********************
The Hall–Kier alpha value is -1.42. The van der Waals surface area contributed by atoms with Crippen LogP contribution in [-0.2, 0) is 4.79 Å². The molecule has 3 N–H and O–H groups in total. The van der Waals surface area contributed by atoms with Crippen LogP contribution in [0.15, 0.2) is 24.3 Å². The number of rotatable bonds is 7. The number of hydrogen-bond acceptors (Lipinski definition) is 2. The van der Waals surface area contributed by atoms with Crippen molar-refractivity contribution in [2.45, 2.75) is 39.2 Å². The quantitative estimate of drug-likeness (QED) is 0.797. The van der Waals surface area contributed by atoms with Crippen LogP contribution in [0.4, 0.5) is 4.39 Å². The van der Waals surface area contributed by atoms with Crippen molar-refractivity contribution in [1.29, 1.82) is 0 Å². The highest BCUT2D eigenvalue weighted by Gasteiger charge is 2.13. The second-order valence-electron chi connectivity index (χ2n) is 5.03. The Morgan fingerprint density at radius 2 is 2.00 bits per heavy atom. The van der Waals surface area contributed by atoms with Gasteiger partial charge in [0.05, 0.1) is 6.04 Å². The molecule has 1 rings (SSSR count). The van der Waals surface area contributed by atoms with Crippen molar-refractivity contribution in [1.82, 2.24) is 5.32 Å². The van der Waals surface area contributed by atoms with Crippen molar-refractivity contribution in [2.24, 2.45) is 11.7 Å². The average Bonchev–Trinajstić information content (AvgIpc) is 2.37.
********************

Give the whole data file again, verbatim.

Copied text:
The Hall–Kier alpha value is -1.42. The van der Waals surface area contributed by atoms with Crippen LogP contribution in [-0.2, 0) is 4.79 Å². The molecule has 3 N–H and O–H groups in total. The van der Waals surface area contributed by atoms with Crippen LogP contribution in [0.15, 0.2) is 24.3 Å². The number of rotatable bonds is 7. The number of hydrogen-bond acceptors (Lipinski definition) is 2. The van der Waals surface area contributed by atoms with Crippen molar-refractivity contribution in [2.45, 2.75) is 39.2 Å². The quantitative estimate of drug-likeness (QED) is 0.797. The van der Waals surface area contributed by atoms with Crippen LogP contribution in [0.4, 0.5) is 4.39 Å². The van der Waals surface area contributed by atoms with Crippen molar-refractivity contribution in [1.29, 1.82) is 0 Å². The highest BCUT2D eigenvalue weighted by Gasteiger charge is 2.13. The second-order valence-electron chi connectivity index (χ2n) is 5.03. The Morgan fingerprint density at radius 2 is 2.00 bits per heavy atom. The van der Waals surface area contributed by atoms with Gasteiger partial charge in [0.05, 0.1) is 6.04 Å². The molecule has 1 rings (SSSR count). The van der Waals surface area contributed by atoms with Crippen molar-refractivity contribution in [1.82, 2.24) is 5.32 Å². The van der Waals surface area contributed by atoms with Crippen molar-refractivity contribution in [2.24, 2.45) is 11.7 Å². The average Bonchev–Trinajstić information content (AvgIpc) is 2.37.